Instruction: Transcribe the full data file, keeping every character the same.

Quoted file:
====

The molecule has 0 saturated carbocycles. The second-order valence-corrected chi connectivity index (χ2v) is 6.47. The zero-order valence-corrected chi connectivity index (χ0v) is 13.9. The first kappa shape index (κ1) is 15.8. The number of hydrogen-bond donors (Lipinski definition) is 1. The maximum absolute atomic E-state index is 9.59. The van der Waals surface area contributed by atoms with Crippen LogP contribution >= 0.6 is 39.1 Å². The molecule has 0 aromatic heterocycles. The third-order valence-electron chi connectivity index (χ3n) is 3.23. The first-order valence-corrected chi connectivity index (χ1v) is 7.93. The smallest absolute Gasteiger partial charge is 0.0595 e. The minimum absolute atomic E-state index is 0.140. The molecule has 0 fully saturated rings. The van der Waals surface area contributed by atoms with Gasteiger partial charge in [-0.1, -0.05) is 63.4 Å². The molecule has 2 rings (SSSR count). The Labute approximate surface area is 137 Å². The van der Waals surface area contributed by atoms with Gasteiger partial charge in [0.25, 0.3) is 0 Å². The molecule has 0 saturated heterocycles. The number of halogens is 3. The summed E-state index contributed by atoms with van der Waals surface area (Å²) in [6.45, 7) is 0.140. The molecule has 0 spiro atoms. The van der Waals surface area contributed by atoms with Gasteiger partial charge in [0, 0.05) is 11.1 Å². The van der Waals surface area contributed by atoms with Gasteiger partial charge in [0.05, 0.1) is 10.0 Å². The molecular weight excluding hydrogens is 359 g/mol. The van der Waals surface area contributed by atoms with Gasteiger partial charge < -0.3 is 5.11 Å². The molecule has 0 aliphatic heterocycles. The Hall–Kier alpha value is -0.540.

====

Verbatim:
The molecule has 0 saturated carbocycles. The second-order valence-corrected chi connectivity index (χ2v) is 6.47. The zero-order valence-corrected chi connectivity index (χ0v) is 13.9. The first kappa shape index (κ1) is 15.8. The number of hydrogen-bond donors (Lipinski definition) is 1. The maximum absolute atomic E-state index is 9.59. The van der Waals surface area contributed by atoms with Crippen LogP contribution >= 0.6 is 39.1 Å². The molecule has 0 aromatic heterocycles. The third-order valence-electron chi connectivity index (χ3n) is 3.23. The first-order valence-corrected chi connectivity index (χ1v) is 7.93. The smallest absolute Gasteiger partial charge is 0.0595 e. The minimum absolute atomic E-state index is 0.140. The molecule has 0 fully saturated rings. The van der Waals surface area contributed by atoms with Gasteiger partial charge in [-0.1, -0.05) is 63.4 Å². The molecule has 2 rings (SSSR count). The Labute approximate surface area is 137 Å². The van der Waals surface area contributed by atoms with Gasteiger partial charge in [0.25, 0.3) is 0 Å². The molecule has 0 saturated heterocycles. The number of halogens is 3. The summed E-state index contributed by atoms with van der Waals surface area (Å²) in [6.45, 7) is 0.140. The molecule has 0 spiro atoms. The van der Waals surface area contributed by atoms with Gasteiger partial charge in [0, 0.05) is 11.1 Å². The van der Waals surface area contributed by atoms with Gasteiger partial charge in [0.05, 0.1) is 10.0 Å². The molecular weight excluding hydrogens is 359 g/mol. The van der Waals surface area contributed by atoms with Gasteiger partial charge < -0.3 is 5.11 Å². The molecule has 0 aliphatic heterocycles. The Hall–Kier alpha value is -0.540.